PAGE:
8-12 weeks is a typical quiet title time frame. However, do not assume that your quiet title is a typical one! There may be other factors at play. To accurately estimate your unique quiet title time frame, you must be aware of the factors discussed below (phases I through III). (This summary is based on Oklahoma law, but you will see a similar timeline for most any quiet title lawsuit.)
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Each phase of the quiet title time frame is discussed below. But before delving into those details, consider the value of your own time. To shortcut the process and receive customized information on your specific quiet title situation, sign up for a free quiet title consultation:
As with any lawsuit, there is a waiting period associated with each step of the quiet title process. Here is a brief overview of the quiet title timeline (these are average time estimates):
Phase I: Fact Finding and Investigation: 1 day to 2 weeks.
First, your attorney must communicate with you, gather the facts, and get a good grasp of the situation. Some quiet titles are extremely simple and routine (like a routine tax sale quiet title). On the other hand, some quiet title actions involve dozens of different title defects, all rolled into one nasty mess. If the claims are simple, your attorney may have a Petition filed within a day. Other times, your attorney must perform extensive title research. Did your attorney with a title opinion from a title company? Or did you ask your attorney to perform the title work himself? If your attorney can rely on title work that has already been completed, then he can generate a quiet title petition much faster. On the other hand, if your attorney must spend days researching the county records, then progress will be much slower.
Phase II: Service and Response: 4-7 weeks.
After filing the petition, your attorney must serve it on each defendant. Each defendant has 20 days to respond. That's three more weeks of waiting. (For an explanation of why you must name defendants to fix title issues, see “What is a Quiet Title Action?“). The service process can take even longer if any defendants are deceased or cannot be located. In this case, you must publish the petition in a local paper. The publication must run for 3 consecutive weeks. After those three weeks are up, the defendants have 20 days to respond. So, it takes at least 6 weeks to serve a defendant by publication. Of course, if there are any delays, the service process can take even longer.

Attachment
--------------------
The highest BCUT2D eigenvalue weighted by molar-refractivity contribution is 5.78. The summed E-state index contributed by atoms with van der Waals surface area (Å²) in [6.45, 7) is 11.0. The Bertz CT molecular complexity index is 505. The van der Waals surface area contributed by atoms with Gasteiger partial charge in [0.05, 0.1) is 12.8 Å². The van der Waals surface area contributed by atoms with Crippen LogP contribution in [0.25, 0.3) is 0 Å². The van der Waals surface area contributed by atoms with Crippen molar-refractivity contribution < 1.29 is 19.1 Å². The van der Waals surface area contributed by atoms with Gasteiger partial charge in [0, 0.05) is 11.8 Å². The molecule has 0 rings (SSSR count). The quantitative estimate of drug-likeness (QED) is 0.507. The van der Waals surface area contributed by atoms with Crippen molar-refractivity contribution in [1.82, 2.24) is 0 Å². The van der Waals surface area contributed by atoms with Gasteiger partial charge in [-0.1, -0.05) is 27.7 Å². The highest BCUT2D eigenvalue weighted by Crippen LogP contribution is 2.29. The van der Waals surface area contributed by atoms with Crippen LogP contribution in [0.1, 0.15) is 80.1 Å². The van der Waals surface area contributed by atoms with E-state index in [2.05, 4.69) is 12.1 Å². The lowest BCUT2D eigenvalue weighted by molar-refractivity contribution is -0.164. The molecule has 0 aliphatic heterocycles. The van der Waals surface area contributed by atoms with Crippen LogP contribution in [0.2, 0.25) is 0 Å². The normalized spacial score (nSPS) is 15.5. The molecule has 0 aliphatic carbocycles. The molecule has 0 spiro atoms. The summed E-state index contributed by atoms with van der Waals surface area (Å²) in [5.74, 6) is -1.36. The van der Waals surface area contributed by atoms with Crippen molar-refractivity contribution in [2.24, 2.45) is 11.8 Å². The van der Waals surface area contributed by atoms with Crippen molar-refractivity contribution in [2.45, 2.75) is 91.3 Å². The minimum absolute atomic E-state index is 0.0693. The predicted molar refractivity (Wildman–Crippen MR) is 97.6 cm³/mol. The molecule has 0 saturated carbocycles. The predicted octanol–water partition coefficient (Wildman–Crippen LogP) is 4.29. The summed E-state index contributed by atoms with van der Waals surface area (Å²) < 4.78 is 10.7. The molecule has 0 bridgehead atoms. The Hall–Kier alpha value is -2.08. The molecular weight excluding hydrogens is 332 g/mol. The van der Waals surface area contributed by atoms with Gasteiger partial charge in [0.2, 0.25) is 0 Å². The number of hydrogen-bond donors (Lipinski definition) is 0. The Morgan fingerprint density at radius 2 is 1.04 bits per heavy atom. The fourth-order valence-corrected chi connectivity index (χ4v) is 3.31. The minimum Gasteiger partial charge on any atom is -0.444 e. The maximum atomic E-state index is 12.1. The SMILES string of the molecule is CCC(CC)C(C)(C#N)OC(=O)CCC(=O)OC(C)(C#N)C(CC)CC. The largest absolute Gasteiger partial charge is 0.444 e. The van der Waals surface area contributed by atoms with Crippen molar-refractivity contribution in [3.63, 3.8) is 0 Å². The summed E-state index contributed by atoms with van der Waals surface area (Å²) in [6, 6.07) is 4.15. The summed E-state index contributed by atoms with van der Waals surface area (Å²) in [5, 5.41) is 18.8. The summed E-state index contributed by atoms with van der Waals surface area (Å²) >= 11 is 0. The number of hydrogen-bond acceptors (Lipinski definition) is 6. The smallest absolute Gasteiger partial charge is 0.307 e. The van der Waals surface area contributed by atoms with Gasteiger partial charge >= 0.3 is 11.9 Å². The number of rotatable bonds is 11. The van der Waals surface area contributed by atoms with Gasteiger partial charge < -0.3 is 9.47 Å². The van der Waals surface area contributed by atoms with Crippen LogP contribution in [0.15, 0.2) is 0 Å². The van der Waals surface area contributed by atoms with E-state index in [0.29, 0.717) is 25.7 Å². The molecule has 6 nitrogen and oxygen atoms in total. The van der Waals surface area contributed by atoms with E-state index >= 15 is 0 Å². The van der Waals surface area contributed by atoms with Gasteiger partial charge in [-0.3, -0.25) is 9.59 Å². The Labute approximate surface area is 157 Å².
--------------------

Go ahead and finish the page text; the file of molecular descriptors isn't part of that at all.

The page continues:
If you filed a quiet title simply to cure title issues, chances are that no one will object to your claims. In this case, you can proceed to the next step as soon as each defendant's response deadline has expired. However, if you filed a quiet title action to settle an ownership dispute, then expect a long and expensive lawsuit.
So when you ask, “what is my quiet title time frame” Your attorney should ask, “is it likely to be contested?” The same goes for estimating the cost of a quiet title action.
Phase III: Preparation and Filing of Journal Entry: 2-4 weeks.
If no one objected to your quiet title suit, then your attorney can move on to the final phase. To officially complete the process, your attorney will likely obtain a court order called a “Journal Entry.” This Journal Entry is the judge's official stamp of approval on your quiet title action. It may take your attorney a few days to prepare and file a Journal Entry. Then, it may take the judge another week or two to review and approve the Journal Entry, depending on the county. This timeline can vary, but 2-4 weeks is fairly common.
Based on each phase described above, a standard quiet title time frame is often 8-12 weeks. But as you can see, many factors influence can affect length. The time frame varies based on the complexity of the title issues involved and contested quiet title lawsuits take much longer.
As a quiet title specialist and real estate attorney, I would be happy to assist you.